It feels as though everyone in India is an entrepreneur. A fair assumption when travelling the country is that no product or service is too insignificant to bargain over. Even those already in employ, such as IndiGo baggage charge collectors, appear somewhat disappointed not to be cajoled. An expectant look, daring you to twist their arm, is included in the fare.
Enterprising ways give theatrical and surprising turns to mundane chores. Groceries promise a thrilling twist. Servicing your car can feel like a hostage crisis. A taxi ride can take more turns than the road even offers.
Take the example of my friends and I needing 10 bouquets shortly before the start of a wedding.
At an otherwise nondescript street corner, we found a busily-threading flower walla (shopkeeper) tending to two customers. Shekhar, the savviest amongst us, leads price negotiations around, and often over, enquiries from other passers-by. Meanwhile, our semi-attendant walla weaves vines and sparkling ribbons around lavish hydrangeas with the dexterity of Goddess Durga. After 10 minutes it all ends in a flurry and, before I know it, we’re back in our taxi high-tailing it down the street.
Do we really have time for this? I come all this way for an Indian wedding and spend the night in florist trade talks. Perfect. Suddenly, we’re thrown forward as the taxi lurches into reverse and, back at the walla’s makeshift worktable, he’s preparing our order with a juggler’s precision. I’m dumbfounded. What just happened?
It dawns on me: that was the negotiation! Worthy of a Penn & Teller finale, I was misdirected by what appeared to be a breakdown when there was never any thought of us leaving the table, so to speak. Our bid was the abruptness of that indignant wheel spin. As I rewind events, I marvel at the choreography – the window left down, the door not quite closed – that solicited an acceptable offer shouted from a block away.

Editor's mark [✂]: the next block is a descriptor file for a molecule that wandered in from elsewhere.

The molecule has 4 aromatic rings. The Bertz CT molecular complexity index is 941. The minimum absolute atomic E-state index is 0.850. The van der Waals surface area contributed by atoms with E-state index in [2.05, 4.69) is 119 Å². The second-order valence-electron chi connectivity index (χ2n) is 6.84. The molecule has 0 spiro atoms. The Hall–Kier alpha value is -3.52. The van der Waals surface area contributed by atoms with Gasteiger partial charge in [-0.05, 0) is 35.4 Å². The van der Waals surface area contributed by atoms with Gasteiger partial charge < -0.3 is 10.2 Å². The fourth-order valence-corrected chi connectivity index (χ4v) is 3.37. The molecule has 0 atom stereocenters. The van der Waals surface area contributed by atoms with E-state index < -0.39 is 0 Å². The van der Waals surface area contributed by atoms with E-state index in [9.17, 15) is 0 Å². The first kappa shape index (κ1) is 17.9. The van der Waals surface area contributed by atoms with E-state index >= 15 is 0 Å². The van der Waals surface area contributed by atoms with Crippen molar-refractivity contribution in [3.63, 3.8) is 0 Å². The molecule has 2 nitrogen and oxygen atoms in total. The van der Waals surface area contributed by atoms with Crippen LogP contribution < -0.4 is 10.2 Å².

How hard can it be? Awestruck and wanting a chance to lead the haggle, I visit Calangute’s street market to buy fruit. In my first of many mistakes, I pick out a pitiful old woman on her haunches, encircling a bucket’s worth of produce, and ask for four oranges and two bananas.
In my head I’m busy converting the price I’d expect to pay in Vancouver into rupees and readying myself for an exaggerated lob that I’ll undercut with gusto. Game, set and match. So you can imagine my surprise when I snap back to find her unloading everything she’s got into my hands.
There are fruits I have never seen before and, I think, some rocks in there. As things turn pear-shaped, I come to the conclusion she has launched a war of attrition; by offloading her medley of fruit and stones on me, she assumes I’ll give in to an ignorantly large offer.
My protestations fall on suddenly – or perhaps genuinely – deaf ears, and my attempts to reiterate (in Hindi, mind you) my order are rebuffed by hand shooing and head rolling. Realizing the situation is now beyond saving, I pull the only manoeuvre I can think of and make for the nearest escape, handing her rocks back as I turn.
Not guilefully, as I was shown by Shekhar, or presciently, assuming she would reform her tactics, but out of sheer embarrassment and failure. Whether insults, actual offers or the delayed onset of pity for my feeble attempt, she shouts after me for what seems an eternity.
Wherever you may view yourself, or end up, on the haggle-o-meter, give it a whirl.
Who knows, maybe your neighbourhood grocer is up for sparring over the price of grapes, but nobody ever asked.